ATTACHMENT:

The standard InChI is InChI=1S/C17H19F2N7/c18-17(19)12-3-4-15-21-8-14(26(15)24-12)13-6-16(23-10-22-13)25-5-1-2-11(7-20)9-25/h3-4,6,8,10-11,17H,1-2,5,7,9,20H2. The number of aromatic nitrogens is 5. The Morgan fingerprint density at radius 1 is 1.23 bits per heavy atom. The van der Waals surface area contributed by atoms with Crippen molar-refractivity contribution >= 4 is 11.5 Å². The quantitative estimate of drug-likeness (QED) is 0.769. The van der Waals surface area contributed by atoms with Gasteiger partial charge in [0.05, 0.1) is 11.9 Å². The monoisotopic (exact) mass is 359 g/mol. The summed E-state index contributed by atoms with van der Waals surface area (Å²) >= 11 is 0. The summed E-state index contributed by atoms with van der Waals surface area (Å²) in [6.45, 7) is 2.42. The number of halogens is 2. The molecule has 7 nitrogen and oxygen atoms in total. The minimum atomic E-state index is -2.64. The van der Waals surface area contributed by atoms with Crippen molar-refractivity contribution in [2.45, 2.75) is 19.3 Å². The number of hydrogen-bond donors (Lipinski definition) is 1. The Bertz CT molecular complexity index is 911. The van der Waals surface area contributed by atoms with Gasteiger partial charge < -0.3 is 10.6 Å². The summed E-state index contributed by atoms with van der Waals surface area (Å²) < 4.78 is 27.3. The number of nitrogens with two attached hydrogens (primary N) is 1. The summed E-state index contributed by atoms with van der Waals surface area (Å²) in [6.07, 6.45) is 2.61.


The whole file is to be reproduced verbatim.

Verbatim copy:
The standard InChI is InChI=1S/C17H19F2N7/c18-17(19)12-3-4-15-21-8-14(26(15)24-12)13-6-16(23-10-22-13)25-5-1-2-11(7-20)9-25/h3-4,6,8,10-11,17H,1-2,5,7,9,20H2. The number of aromatic nitrogens is 5. The Morgan fingerprint density at radius 1 is 1.23 bits per heavy atom. The van der Waals surface area contributed by atoms with Crippen molar-refractivity contribution >= 4 is 11.5 Å². The quantitative estimate of drug-likeness (QED) is 0.769. The van der Waals surface area contributed by atoms with Gasteiger partial charge in [0.05, 0.1) is 11.9 Å². The monoisotopic (exact) mass is 359 g/mol. The summed E-state index contributed by atoms with van der Waals surface area (Å²) >= 11 is 0. The summed E-state index contributed by atoms with van der Waals surface area (Å²) in [6.45, 7) is 2.42. The number of halogens is 2. The molecule has 7 nitrogen and oxygen atoms in total. The minimum atomic E-state index is -2.64. The van der Waals surface area contributed by atoms with Crippen molar-refractivity contribution in [2.45, 2.75) is 19.3 Å². The number of hydrogen-bond donors (Lipinski definition) is 1. The Bertz CT molecular complexity index is 911. The van der Waals surface area contributed by atoms with Gasteiger partial charge < -0.3 is 10.6 Å². The summed E-state index contributed by atoms with van der Waals surface area (Å²) < 4.78 is 27.3. The number of nitrogens with two attached hydrogens (primary N) is 1. The summed E-state index contributed by atoms with van der Waals surface area (Å²) in [6.07, 6.45) is 2.61.